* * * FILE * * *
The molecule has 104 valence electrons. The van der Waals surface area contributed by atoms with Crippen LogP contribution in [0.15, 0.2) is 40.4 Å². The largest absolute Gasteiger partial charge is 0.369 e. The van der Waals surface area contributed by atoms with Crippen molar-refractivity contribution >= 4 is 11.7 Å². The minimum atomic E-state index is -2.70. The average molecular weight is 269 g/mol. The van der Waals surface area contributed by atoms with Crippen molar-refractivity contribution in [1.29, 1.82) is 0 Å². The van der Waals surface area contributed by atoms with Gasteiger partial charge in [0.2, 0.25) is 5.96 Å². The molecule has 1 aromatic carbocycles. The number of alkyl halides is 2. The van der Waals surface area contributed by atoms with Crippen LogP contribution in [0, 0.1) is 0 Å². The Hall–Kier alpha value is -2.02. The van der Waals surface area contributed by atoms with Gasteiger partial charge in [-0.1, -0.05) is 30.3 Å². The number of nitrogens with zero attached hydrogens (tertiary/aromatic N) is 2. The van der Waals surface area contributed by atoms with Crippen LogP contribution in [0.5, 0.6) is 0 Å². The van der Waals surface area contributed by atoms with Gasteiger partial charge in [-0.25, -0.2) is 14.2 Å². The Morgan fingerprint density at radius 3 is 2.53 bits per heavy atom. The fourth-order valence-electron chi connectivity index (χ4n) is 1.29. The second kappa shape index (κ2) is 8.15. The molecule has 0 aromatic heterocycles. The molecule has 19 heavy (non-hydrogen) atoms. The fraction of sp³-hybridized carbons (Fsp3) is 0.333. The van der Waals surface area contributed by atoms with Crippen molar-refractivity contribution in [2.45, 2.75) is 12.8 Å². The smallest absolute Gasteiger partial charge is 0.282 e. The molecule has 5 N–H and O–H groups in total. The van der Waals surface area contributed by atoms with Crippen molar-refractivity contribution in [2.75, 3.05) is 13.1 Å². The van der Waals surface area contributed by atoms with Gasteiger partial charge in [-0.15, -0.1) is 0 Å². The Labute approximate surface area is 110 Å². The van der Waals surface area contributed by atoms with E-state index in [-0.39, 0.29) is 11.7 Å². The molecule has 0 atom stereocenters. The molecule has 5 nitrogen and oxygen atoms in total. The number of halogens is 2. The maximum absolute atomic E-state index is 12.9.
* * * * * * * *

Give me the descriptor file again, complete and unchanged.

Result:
The molecule has 104 valence electrons. The van der Waals surface area contributed by atoms with Crippen LogP contribution in [0.15, 0.2) is 40.4 Å². The largest absolute Gasteiger partial charge is 0.369 e. The van der Waals surface area contributed by atoms with Crippen molar-refractivity contribution >= 4 is 11.7 Å². The minimum atomic E-state index is -2.70. The average molecular weight is 269 g/mol. The van der Waals surface area contributed by atoms with Crippen molar-refractivity contribution in [1.29, 1.82) is 0 Å². The van der Waals surface area contributed by atoms with Gasteiger partial charge in [0.2, 0.25) is 5.96 Å². The molecule has 1 aromatic carbocycles. The number of alkyl halides is 2. The van der Waals surface area contributed by atoms with Crippen LogP contribution in [0, 0.1) is 0 Å². The Hall–Kier alpha value is -2.02. The van der Waals surface area contributed by atoms with Gasteiger partial charge in [-0.1, -0.05) is 30.3 Å². The number of nitrogens with zero attached hydrogens (tertiary/aromatic N) is 2. The van der Waals surface area contributed by atoms with Crippen LogP contribution in [0.5, 0.6) is 0 Å². The van der Waals surface area contributed by atoms with Gasteiger partial charge in [-0.25, -0.2) is 14.2 Å². The Morgan fingerprint density at radius 3 is 2.53 bits per heavy atom. The fourth-order valence-electron chi connectivity index (χ4n) is 1.29. The second kappa shape index (κ2) is 8.15. The molecule has 0 aromatic heterocycles. The molecule has 19 heavy (non-hydrogen) atoms. The fraction of sp³-hybridized carbons (Fsp3) is 0.333. The van der Waals surface area contributed by atoms with Crippen molar-refractivity contribution in [2.45, 2.75) is 12.8 Å². The smallest absolute Gasteiger partial charge is 0.282 e. The molecule has 5 N–H and O–H groups in total. The van der Waals surface area contributed by atoms with Crippen molar-refractivity contribution in [2.75, 3.05) is 13.1 Å². The van der Waals surface area contributed by atoms with Gasteiger partial charge in [-0.15, -0.1) is 0 Å². The Labute approximate surface area is 110 Å². The van der Waals surface area contributed by atoms with E-state index in [-0.39, 0.29) is 11.7 Å². The molecule has 0 atom stereocenters. The molecule has 5 nitrogen and oxygen atoms in total. The number of halogens is 2. The maximum absolute atomic E-state index is 12.9.